] and suggest that GAHT is not necessary if transgender youth can be counseled into accepting their sex assigned at birth. The findings of this study demonstrate that GAHT could be a potential mechanism by which mental health and suicide disparities among transgender and nonbinary youth may begin to decrease. Furthermore, existing evidence suggests that regret is low for gender-affirming care interventions, with one study of 55 transgender adults who had received gender-affirming care as adolescents finding that not one experienced regret [
      • De Vries A.L.
      • McGuire J.K.
      • Steensma T.D.
      • et al.
      Young adult psychological outcome after puberty suppression and gender reassignment.
      ].
      There remains a critical need for mental health outcomes data among transgender and nonbinary youth receiving GAHT, including through longitudinal studies. Large-scale longitudinal data collection will better elucidate the risks and benefits of individual treatment options so that youth and their families can make evidence-informed decisions regarding care.

       Limitations

      This study boasts a large, diverse sample of transgender and nonbinary youth across the U.S.; however, some limitations should also be noted. First, causation cannot be inferred due to the study's cross-sectional design. It is possible that those who historically have higher rates of depression and suicidal thoughts and behaviors are also less able to seek or obtain GAHT. However, combined with repeated measures designs of other studies [
      • Allen L.
      • Watson L.
      • Egan A.
      • Moser C.
      Well-being and suicidality among transgender youth after gender-affirming hormones.
      ,
      • Kuper L.E.
      • Stewart S.
      • Preston S.
      • et al.
      Body dissatisfaction and mental health outcomes of youth on gender-affirming hormone therapy.
      ] it appears likely that receipt of GAHT may lead to reduced levels of depression and suicidality. Given existing research, it is unlikely that randomized controlled trials of GAHT for youth would be ethically appropriate. To better understand directionality, prospective longitudinal designs are needed. Additionally, our self-reported nonprobability sample may limit the generalizability of findings and suggest the need for the inclusion of gender identity-specific measures in larger probability samples. Finally, our study did not include variables to assess at what age youth began puberty blockers or GAHT or the duration for which they had been receiving them. Because younger transgender and nonbinary youth in our sample may have been eligible for either puberty blockers or GAHT, there may have been youth who were currently receiving the puberty blockers and not yet ready to start GAHT. However, this is a small part of our sample as only 20 youth aged 13–14 indicated that they had taken puberty blockers but had not accessed desired GAHT. Data on age and duration of access should be included in future studies to better understand the relationship between GAHT and mental health.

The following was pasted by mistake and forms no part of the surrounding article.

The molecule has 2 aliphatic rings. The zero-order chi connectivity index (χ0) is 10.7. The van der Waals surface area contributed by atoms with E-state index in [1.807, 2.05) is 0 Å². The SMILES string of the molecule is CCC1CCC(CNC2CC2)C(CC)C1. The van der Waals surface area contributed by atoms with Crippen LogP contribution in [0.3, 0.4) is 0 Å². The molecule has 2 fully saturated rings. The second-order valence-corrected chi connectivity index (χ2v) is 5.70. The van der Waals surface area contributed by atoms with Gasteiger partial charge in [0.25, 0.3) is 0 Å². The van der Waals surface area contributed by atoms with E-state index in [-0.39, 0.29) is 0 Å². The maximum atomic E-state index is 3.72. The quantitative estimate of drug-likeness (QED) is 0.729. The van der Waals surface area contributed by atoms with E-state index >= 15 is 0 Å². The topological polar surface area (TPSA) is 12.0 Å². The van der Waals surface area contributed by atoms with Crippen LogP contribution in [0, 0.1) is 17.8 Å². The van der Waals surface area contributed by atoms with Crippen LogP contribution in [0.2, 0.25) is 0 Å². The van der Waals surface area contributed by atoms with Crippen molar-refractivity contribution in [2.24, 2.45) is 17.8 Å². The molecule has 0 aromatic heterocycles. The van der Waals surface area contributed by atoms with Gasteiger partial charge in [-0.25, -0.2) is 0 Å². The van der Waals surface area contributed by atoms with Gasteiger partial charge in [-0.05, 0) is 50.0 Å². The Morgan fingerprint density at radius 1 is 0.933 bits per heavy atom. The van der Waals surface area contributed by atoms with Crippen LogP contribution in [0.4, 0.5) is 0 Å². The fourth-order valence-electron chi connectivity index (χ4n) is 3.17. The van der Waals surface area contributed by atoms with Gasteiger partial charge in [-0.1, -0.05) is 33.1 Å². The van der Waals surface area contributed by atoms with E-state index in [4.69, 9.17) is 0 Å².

Unfortunately, efforts to legally restrict gender-affirming care for transgender and nonbinary youth may negatively impact mental health through two separate but linked pathways. The first is by directly prohibiting medication that many of these youth rely on to reduce feelings of gender dysphoria. The second is by increasing minority stress through negative public attention and harmful rhetoric debating the rights of transgender and nonbinary youth to live their lives authentically. As such, efforts to address the mental health of transgender and nonbinary youth must also acknowledge and address the cumulative risk that antitransgender political statements and legislative efforts may have on their well-being.
      As the evidence for gender-affirming care grows, medical and mental health organizations are increasingly expressing support for it. Many major medical and mental health organizations have guidelines for working with transgender individuals centered around respect for the patient and shared decision-making [
      American Psychiatric Association
      Position statement on access to care for transgender and gender diverse individuals.
      ,
      • Rafferty J.
      Committee on Psychosocial Aspects of Child and Family Health
      Ensuring comprehensive care and support for transgender and gender-diverse children and adolescents.
      ], with some organizations releasing statements explicitly opposing any efforts to prevent access to gender-affirming care [
      • Beers L.S.
      American Academy of Pediatrics Speaks out against bills harming transgender youth.
      ,
      American Academy of Child & Adolescent Psychiatry
      Policy statement on conversion therapy.
      ]. Given the well-documented risks of negative mental health and suicide among transgender and nonbinary youth, it is necessary that those serving these youth provide care that is patient-centered, affirming, and evidence-based.

      Funding Sources

      This research did not receive any specific grant from funding agencies in the public, commercial, or not-for-profit sectors.